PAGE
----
You have spent £2 on a lottery ticket. On Saturday evening you may be a millionaire. Or, more likely, not.
But meantime, the auditors arrive. They must confirm that your accounts show a true and fair view. An old-fashioned auditor might allow you to record the lottery ticket at its historic cost of £2. A modern one would want to assess its fair value.
But no one buys a lottery ticket to trade it. The purchasers seek the thrill of winning, but expect the disappointment of losing. You cannot sensibly value an asset at £2, or £1.20, when you can be certain that on Sunday morning its value will be completely different.
There are lessons for accounting practice from this silly example. It is misleading to value assets as if they were held for trading when there is no likelihood or intention to trade. But the more subtle and more fundamental problem is that there is no good method of accounting for transactions whose outcome is binary. You are either a winner or a loser. To assess a value from the mean outcome is as meaningless as the observation that the average person has 1.99 legs.
The return on a bank loan has a similar binary property. The majority of such loans are repaid as expected. A few result in substantial losses. It is rare for creditors to be repaid 99p in the pound. And that is why there has always been difficulty in accounting for losses on bank loans. Pricing them with reference to expected value describes a mean outcome which will almost certainly not become reality.
If banks had large portfolios of uncorrelated loans, it might make sense to value that portfolio at 99p in the pound: but, as financial institutions discovered yet again in 2008, the outcomes of a portfolio of loans are generally closely correlated. It is not just the performance of the individual loans, but the overall portfolio, which can have a binary outcome.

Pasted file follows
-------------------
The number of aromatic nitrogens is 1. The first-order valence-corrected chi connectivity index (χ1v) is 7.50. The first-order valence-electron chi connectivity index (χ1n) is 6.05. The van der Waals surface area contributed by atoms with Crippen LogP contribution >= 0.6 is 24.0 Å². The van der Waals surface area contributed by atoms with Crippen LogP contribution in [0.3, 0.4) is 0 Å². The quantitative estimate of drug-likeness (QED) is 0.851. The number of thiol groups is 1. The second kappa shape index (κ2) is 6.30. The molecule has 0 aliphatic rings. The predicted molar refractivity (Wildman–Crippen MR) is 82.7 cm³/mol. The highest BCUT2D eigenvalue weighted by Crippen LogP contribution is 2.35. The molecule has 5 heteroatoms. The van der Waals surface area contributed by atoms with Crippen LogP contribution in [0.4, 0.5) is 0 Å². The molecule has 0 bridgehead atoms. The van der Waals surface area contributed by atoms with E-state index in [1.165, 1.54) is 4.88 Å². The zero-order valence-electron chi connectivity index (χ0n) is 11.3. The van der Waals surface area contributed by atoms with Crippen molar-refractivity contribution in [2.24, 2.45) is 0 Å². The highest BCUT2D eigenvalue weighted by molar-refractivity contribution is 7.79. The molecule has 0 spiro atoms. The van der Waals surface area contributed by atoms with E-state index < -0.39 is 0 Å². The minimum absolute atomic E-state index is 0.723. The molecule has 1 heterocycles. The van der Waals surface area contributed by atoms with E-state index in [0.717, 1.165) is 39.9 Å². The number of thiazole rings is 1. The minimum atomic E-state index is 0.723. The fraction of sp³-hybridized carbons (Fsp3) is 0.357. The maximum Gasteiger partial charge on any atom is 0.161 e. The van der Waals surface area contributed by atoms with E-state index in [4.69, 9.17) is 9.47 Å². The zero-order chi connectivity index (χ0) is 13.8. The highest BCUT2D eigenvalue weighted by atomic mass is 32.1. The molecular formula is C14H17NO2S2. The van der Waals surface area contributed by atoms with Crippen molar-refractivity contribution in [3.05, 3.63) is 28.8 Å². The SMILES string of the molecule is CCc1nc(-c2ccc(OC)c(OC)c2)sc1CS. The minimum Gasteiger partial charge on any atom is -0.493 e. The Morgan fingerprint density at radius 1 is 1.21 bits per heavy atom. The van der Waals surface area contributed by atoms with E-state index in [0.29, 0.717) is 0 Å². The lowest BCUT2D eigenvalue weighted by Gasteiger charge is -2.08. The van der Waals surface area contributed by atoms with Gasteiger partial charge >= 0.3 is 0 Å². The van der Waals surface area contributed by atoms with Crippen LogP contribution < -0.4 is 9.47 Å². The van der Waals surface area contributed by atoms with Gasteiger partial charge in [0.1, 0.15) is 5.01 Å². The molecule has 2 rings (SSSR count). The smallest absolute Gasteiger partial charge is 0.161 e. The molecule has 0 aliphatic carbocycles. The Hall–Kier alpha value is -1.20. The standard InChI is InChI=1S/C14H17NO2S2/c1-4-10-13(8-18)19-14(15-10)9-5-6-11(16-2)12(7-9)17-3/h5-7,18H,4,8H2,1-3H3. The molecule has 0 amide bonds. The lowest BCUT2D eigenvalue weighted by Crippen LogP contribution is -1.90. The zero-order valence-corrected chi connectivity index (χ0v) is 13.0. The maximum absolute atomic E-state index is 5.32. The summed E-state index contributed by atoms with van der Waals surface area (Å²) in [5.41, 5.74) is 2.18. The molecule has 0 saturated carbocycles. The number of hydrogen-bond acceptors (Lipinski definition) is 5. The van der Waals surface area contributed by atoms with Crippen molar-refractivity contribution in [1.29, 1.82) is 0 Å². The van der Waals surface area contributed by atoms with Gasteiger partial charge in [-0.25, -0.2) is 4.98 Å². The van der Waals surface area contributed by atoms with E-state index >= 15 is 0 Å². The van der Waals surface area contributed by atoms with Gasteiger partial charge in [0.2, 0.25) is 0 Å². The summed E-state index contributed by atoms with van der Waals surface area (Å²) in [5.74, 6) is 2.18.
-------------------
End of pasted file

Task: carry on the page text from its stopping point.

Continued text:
Quantum physicists have long struggled with the problem of Schrödinger’s cat, at once dead and alive, and accountants have not been more successful in resolving the paradox. The epitome of nonsense created by the problem of accounting for binary outcomes is the well-known absurdity that makes a decline in the credit standing of a bank’s source of profit because it reduces the fair value of the bank’s debt. The bank is either solvent, in which case the debt is repayable at par, or it is not, and there is no middle case corresponding to an expected value.
Banks traditionally dealt with this problem by obfuscation. They were allowed to smooth their profits almost at will through the use of hidden reserves. But that approach has given way to demands, which have not in practice been fulfilled, for greater transparency in the accounts of financial institutions.
An amended International Financial Reporting Standard 9, a collection of rules that dictate new principles for accounting for loan losses, was issued last week by the International Accounting Standards Board; the latest attempt to elide rather than acknowledge the problem. It has taken a long time to agree even this proposal, and American and European standards setters are still at loggerheads.
There is no “right” answer to the problem of accounting for these kinds of uncertainty; only a need to acknowledge that there is never such a thing as a single true and fair view, only a range of possible outcomes. When a business has many long-term contracts, or teeters on the verge of bankruptcy, that range may be very wide.
I can see the difficulty a bank chief financial officer will encounter if they tell depositors, shareholders and regulators that annual earnings are something between a loss of $5bn and a profit of $10bn; but such a statement may be the only view of the company’s affairs that is genuinely true and fair.